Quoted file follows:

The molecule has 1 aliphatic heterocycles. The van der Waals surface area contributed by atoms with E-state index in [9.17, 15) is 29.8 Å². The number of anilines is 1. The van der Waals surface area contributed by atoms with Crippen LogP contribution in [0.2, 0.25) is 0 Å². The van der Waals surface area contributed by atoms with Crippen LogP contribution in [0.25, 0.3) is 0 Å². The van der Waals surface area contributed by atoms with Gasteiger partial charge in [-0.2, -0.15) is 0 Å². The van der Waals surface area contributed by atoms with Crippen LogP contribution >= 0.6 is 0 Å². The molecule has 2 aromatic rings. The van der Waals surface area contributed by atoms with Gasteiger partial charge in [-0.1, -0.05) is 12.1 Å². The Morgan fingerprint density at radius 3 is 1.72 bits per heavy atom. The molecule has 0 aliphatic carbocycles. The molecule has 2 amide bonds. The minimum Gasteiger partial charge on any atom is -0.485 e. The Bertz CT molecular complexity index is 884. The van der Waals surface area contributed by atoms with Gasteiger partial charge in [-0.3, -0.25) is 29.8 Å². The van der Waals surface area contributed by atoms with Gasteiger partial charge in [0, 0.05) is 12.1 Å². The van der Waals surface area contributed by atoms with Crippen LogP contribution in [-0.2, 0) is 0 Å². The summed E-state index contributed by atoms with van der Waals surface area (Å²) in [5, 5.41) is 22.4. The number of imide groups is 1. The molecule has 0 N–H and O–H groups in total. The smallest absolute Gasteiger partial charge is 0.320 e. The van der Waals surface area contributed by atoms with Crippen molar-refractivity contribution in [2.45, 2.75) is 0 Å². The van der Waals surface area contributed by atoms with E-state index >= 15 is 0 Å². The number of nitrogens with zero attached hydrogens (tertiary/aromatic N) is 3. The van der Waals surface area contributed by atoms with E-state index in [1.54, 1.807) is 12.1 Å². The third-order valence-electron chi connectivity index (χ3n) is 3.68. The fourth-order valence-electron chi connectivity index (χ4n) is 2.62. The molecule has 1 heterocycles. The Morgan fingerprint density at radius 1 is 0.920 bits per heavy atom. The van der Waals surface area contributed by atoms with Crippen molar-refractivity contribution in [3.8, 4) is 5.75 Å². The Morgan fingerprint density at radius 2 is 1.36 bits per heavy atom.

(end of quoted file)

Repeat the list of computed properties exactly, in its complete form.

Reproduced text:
The molecule has 1 aliphatic heterocycles. The van der Waals surface area contributed by atoms with E-state index in [9.17, 15) is 29.8 Å². The number of anilines is 1. The van der Waals surface area contributed by atoms with Crippen LogP contribution in [0.2, 0.25) is 0 Å². The van der Waals surface area contributed by atoms with Crippen LogP contribution in [0.25, 0.3) is 0 Å². The van der Waals surface area contributed by atoms with Gasteiger partial charge in [-0.2, -0.15) is 0 Å². The van der Waals surface area contributed by atoms with Crippen LogP contribution >= 0.6 is 0 Å². The molecule has 2 aromatic rings. The van der Waals surface area contributed by atoms with Gasteiger partial charge in [-0.1, -0.05) is 12.1 Å². The Morgan fingerprint density at radius 3 is 1.72 bits per heavy atom. The molecule has 0 aliphatic carbocycles. The molecule has 2 amide bonds. The minimum Gasteiger partial charge on any atom is -0.485 e. The Bertz CT molecular complexity index is 884. The van der Waals surface area contributed by atoms with Gasteiger partial charge in [-0.3, -0.25) is 29.8 Å². The van der Waals surface area contributed by atoms with Gasteiger partial charge in [0, 0.05) is 12.1 Å². The van der Waals surface area contributed by atoms with Crippen LogP contribution in [-0.2, 0) is 0 Å². The summed E-state index contributed by atoms with van der Waals surface area (Å²) in [5, 5.41) is 22.4. The number of imide groups is 1. The molecule has 0 N–H and O–H groups in total. The smallest absolute Gasteiger partial charge is 0.320 e. The van der Waals surface area contributed by atoms with Crippen molar-refractivity contribution in [2.45, 2.75) is 0 Å². The van der Waals surface area contributed by atoms with E-state index >= 15 is 0 Å². The number of nitrogens with zero attached hydrogens (tertiary/aromatic N) is 3. The van der Waals surface area contributed by atoms with E-state index in [1.54, 1.807) is 12.1 Å². The third-order valence-electron chi connectivity index (χ3n) is 3.68. The fourth-order valence-electron chi connectivity index (χ4n) is 2.62. The molecule has 1 heterocycles. The Morgan fingerprint density at radius 1 is 0.920 bits per heavy atom. The van der Waals surface area contributed by atoms with Crippen molar-refractivity contribution in [3.8, 4) is 5.75 Å². The Morgan fingerprint density at radius 2 is 1.36 bits per heavy atom.